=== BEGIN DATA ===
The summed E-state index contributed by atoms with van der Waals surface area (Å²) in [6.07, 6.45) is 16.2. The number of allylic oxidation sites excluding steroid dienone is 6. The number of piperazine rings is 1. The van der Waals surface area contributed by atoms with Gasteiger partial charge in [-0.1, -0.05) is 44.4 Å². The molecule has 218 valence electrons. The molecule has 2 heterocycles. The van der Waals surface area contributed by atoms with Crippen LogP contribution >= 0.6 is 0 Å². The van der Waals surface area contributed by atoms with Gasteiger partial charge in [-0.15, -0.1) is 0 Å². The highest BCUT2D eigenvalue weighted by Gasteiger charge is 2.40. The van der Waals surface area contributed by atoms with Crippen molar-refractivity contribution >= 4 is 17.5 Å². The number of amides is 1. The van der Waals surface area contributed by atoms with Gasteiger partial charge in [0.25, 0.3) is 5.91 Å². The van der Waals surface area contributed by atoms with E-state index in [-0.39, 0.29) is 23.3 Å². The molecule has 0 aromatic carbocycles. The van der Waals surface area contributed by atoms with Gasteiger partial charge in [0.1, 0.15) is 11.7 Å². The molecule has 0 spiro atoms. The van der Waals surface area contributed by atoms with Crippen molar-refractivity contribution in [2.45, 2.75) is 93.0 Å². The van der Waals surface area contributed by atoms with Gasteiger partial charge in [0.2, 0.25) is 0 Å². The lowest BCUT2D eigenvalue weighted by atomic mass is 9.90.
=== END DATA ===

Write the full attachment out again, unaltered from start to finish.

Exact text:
The summed E-state index contributed by atoms with van der Waals surface area (Å²) in [6.07, 6.45) is 16.2. The number of allylic oxidation sites excluding steroid dienone is 6. The number of piperazine rings is 1. The van der Waals surface area contributed by atoms with Gasteiger partial charge in [-0.1, -0.05) is 44.4 Å². The molecule has 218 valence electrons. The molecule has 2 heterocycles. The van der Waals surface area contributed by atoms with Crippen LogP contribution >= 0.6 is 0 Å². The van der Waals surface area contributed by atoms with Gasteiger partial charge in [-0.15, -0.1) is 0 Å². The highest BCUT2D eigenvalue weighted by Gasteiger charge is 2.40. The van der Waals surface area contributed by atoms with Crippen molar-refractivity contribution >= 4 is 17.5 Å². The number of amides is 1. The van der Waals surface area contributed by atoms with Gasteiger partial charge in [0.25, 0.3) is 5.91 Å². The van der Waals surface area contributed by atoms with E-state index in [-0.39, 0.29) is 23.3 Å². The molecule has 0 aromatic carbocycles. The van der Waals surface area contributed by atoms with Gasteiger partial charge in [0.1, 0.15) is 11.7 Å². The molecule has 0 spiro atoms. The van der Waals surface area contributed by atoms with Crippen molar-refractivity contribution in [2.45, 2.75) is 93.0 Å². The van der Waals surface area contributed by atoms with Gasteiger partial charge in [0.2, 0.25) is 0 Å². The lowest BCUT2D eigenvalue weighted by atomic mass is 9.90.